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THE NEW YORK TIMES: Oil Prices Slide As Traders Take Profits

Crude oil futures fell as traders took profits after the contract briefly topped $68 a barrel in the previous session for the first time in more than two months.
Markets on Friday also took heart from optimistic comments by an oil company executive about restoring production in Nigeria.
Light, sweet crude for May delivery on the New York Mercantile Exchange lost 55 cents to settle at $67.39 a barrel. May Brent at London's ICE Futures exchange fell 55 cents to close at $67.29 a barrel.
''What the market has found is that the $68-level has a rather strong resistance, and so the contract is now retreating slightly on profit taking,'' said energy analyst Victor Shum of Purvin & Gertz in Singapore.
Crude oil prices had risen since U.S. government data released this week showed domestic supplies of gasoline shrank by 4.4 million barrels last week to 211.8 million barrels. That has further driven concerns about summer supplies, even though the stockpile was roughly in line with year-ago levels.
The decline in refined products comes as refineries temporarily shut down operations for maintenance. Vienna's PVM Oil Associates said production output was 120,000 barrels a day lower than the week before.
''The drawdown is uncomfortable to some traders but when refineries return after maintenance, I'm sure they'll produce the products to get ready for summer,'' Shum said. ''The threat to U.S. product supply is driving the market but it's not disrupting anything yet.''
Nymex May gasoline futures fell 2.33 cents to finish at $1.9766 a gallon while heating oil fell less than a penny to close at $1.8826 a gallon. Natural gas futures declined 22.9 cents to settle at $6.743 per 1,000 cubic feet.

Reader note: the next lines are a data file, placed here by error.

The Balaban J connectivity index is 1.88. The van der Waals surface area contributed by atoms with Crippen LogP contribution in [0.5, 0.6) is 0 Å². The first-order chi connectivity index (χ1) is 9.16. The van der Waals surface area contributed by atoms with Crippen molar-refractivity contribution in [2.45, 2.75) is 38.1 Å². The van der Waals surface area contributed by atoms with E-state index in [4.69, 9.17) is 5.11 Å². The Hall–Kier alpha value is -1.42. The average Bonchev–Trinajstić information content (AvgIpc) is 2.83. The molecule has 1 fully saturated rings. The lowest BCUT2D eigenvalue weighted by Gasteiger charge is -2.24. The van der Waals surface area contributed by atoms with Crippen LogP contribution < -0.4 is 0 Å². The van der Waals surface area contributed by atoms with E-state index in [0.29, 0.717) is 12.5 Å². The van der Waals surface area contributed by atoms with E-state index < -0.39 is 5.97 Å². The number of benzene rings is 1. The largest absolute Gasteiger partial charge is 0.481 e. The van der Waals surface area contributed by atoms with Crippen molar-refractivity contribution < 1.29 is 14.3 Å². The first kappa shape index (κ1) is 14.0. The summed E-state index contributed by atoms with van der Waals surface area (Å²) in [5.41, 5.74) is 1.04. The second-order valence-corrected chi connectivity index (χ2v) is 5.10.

U.S. crude oil inventories increased by 2.1 million barrels last week to 342.8 million barrels, or almost 8 percent above year-ago levels. But tension between the West and Iran and violence in Nigeria continued to support prices.
In Nigeria, about 27 percent of output has been knocked out by militant attacks in the Niger Delta region. Militants have pledged more attacks to get southerners a bigger cut of the oil revenues held by the federal government. The country usually produces 2.4 million barrels a day.
Oil company and Nigerian officials said Friday they were optimistic that oil production would recover as soon as next week.
Malcolm Brinded, Royal Dutch Shell PLC's executive director of exploration and production, said some 455,000 barrels a day of its joint-venture output in Nigeria remained locked down.
However, ''after the meeting the (Nigerian) president held this week, I'm very optimistic we'll be able to go and review the assets in the near future,'' he said at an oil conference in Paris.
The head of the International Energy Agency said Friday that he saw no need to release government-held strategic oil stocks, despite high prices.
''There's no lack of supply for the time being,'' said Claude Mandil, who leads the oil security watchdog for the Organization for Economic Cooperation and Development. ''If there's any disruption'' in oil flows ''due to political problems, we will consider using the stocks.''

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